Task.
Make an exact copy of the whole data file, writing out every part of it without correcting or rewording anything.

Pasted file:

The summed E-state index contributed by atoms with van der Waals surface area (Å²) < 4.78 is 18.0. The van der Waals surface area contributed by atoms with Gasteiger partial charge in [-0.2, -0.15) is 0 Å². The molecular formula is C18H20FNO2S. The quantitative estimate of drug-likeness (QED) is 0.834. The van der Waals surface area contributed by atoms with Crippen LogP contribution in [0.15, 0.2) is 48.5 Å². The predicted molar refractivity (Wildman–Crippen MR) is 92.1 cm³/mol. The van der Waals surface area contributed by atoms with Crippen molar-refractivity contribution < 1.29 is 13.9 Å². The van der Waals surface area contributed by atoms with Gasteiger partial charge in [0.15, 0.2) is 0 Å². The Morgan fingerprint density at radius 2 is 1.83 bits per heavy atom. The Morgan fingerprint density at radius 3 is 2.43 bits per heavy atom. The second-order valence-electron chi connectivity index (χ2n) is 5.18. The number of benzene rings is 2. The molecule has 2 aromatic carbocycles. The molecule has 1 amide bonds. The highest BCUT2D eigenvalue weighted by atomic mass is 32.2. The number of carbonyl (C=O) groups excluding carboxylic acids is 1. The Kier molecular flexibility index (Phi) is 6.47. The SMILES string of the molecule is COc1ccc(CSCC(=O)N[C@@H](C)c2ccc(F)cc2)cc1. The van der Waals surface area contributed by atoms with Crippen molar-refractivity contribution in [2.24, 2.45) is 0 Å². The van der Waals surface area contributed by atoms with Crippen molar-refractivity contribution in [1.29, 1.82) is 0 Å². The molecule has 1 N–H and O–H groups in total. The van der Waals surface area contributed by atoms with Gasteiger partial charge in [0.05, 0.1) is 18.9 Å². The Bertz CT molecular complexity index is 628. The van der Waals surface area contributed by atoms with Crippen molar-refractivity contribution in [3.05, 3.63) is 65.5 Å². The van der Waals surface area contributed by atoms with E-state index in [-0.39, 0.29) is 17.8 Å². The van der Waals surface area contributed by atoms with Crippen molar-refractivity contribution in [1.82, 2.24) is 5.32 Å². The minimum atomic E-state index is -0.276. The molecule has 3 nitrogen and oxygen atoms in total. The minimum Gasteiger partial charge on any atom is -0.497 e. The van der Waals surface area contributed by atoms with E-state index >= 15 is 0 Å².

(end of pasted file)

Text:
The summed E-state index contributed by atoms with van der Waals surface area (Å²) < 4.78 is 18.0. The van der Waals surface area contributed by atoms with Gasteiger partial charge in [-0.2, -0.15) is 0 Å². The molecular formula is C18H20FNO2S. The quantitative estimate of drug-likeness (QED) is 0.834. The van der Waals surface area contributed by atoms with Crippen LogP contribution in [0.15, 0.2) is 48.5 Å². The predicted molar refractivity (Wildman–Crippen MR) is 92.1 cm³/mol. The van der Waals surface area contributed by atoms with Crippen molar-refractivity contribution < 1.29 is 13.9 Å². The van der Waals surface area contributed by atoms with Gasteiger partial charge in [0.15, 0.2) is 0 Å². The Morgan fingerprint density at radius 2 is 1.83 bits per heavy atom. The Morgan fingerprint density at radius 3 is 2.43 bits per heavy atom. The second-order valence-electron chi connectivity index (χ2n) is 5.18. The number of benzene rings is 2. The molecule has 2 aromatic carbocycles. The molecule has 1 amide bonds. The highest BCUT2D eigenvalue weighted by atomic mass is 32.2. The number of carbonyl (C=O) groups excluding carboxylic acids is 1. The Kier molecular flexibility index (Phi) is 6.47. The SMILES string of the molecule is COc1ccc(CSCC(=O)N[C@@H](C)c2ccc(F)cc2)cc1. The van der Waals surface area contributed by atoms with Crippen molar-refractivity contribution in [2.24, 2.45) is 0 Å². The van der Waals surface area contributed by atoms with Crippen molar-refractivity contribution in [1.29, 1.82) is 0 Å². The molecule has 1 N–H and O–H groups in total. The van der Waals surface area contributed by atoms with Gasteiger partial charge in [0.05, 0.1) is 18.9 Å². The Bertz CT molecular complexity index is 628. The van der Waals surface area contributed by atoms with Crippen molar-refractivity contribution in [3.05, 3.63) is 65.5 Å². The van der Waals surface area contributed by atoms with E-state index in [-0.39, 0.29) is 17.8 Å². The van der Waals surface area contributed by atoms with Crippen molar-refractivity contribution in [1.82, 2.24) is 5.32 Å². The minimum atomic E-state index is -0.276. The molecule has 3 nitrogen and oxygen atoms in total. The minimum Gasteiger partial charge on any atom is -0.497 e. The van der Waals surface area contributed by atoms with E-state index >= 15 is 0 Å².